Mahjong, a game originating in China, is similar to the Western card game rummy. There are now many different versions of mahjong, but the most common rule set (and the one the authors are most familiar with) is the Hong Kong, or Cantonese, mahjong style. Four players, each with thirteen tiles, take turns collecting and discarding tiles. The ultimate goal of the game is to construct a complete hand of fourteen, consisting of various combinations of tiles.
Mahjong’s many rules, tiles and variations can look complicated, but if our friends (whom we taught one night, and who started beating us within the hour) are any indication, you should be able to pick it up in a flash. The key to mahjong is recognizing the tiles and the combinations you can make.
The tiles can be broken down into four suites, where there are four sets of each suit. The suites include circles, bamboo, characters, and the honour tiles (further divided into wind directions and red, green, and white dragons).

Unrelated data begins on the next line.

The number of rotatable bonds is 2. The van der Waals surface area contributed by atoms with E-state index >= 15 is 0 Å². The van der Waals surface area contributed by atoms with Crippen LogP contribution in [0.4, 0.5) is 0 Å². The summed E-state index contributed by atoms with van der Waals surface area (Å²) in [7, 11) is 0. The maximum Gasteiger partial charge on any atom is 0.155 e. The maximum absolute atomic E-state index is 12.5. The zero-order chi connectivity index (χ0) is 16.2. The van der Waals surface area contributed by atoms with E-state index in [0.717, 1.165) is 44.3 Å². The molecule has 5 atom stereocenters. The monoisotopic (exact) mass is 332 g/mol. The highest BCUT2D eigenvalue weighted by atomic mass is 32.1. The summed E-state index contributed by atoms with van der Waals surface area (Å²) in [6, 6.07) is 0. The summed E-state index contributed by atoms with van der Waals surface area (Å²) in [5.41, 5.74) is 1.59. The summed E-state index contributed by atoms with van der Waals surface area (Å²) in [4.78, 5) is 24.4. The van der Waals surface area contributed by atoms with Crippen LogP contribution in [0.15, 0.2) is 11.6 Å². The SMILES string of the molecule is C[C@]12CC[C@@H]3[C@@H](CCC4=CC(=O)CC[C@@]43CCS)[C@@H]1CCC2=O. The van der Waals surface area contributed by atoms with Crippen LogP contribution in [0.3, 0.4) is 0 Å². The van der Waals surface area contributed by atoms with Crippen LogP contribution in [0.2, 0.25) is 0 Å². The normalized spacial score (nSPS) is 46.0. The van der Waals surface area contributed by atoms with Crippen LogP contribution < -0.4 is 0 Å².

A winning hand consists of a combination of four melds and a pair. Melds are combinations of three tiles, and can be completed in two ways. You can combine three of the same tile (such as three north wind tiles), or make a meld from three consecutive numbers of the same suit (such as the three, four and five of bamboo). The melds can be made by drawing tiles from the mahjong walls, or by stealing an opponent’s discarded tile. Stealing is fun—you get to yell out “pung” for the same tile melds, and “sheung” for the consecutive melds. The pairs can consist of any pair of tiles. The first player to complete a hand of fourteen tiles made entirely of the four pungs or chows and a pair, wins the round. Many players assign points to different winning hands, depending on how difficult they are to construct.
Mahjong can undoubtedly be a gambling game, but it is often played in social contexts in many parts of Asia, where players vie against each other in a game of skill, luck and calculation, while socializing, gossip and gripe about life. Mahjong has since become popular in the West, creating region-specific variations.
You don’t need to be an old lady or a hardcore gambler to play mahjong. It’s a rewarding game of skill and chance that can make you look multicultural and sophisticated. Grab some friends, some tea and a mahjong set from chinatown and get ready for a long, long night.

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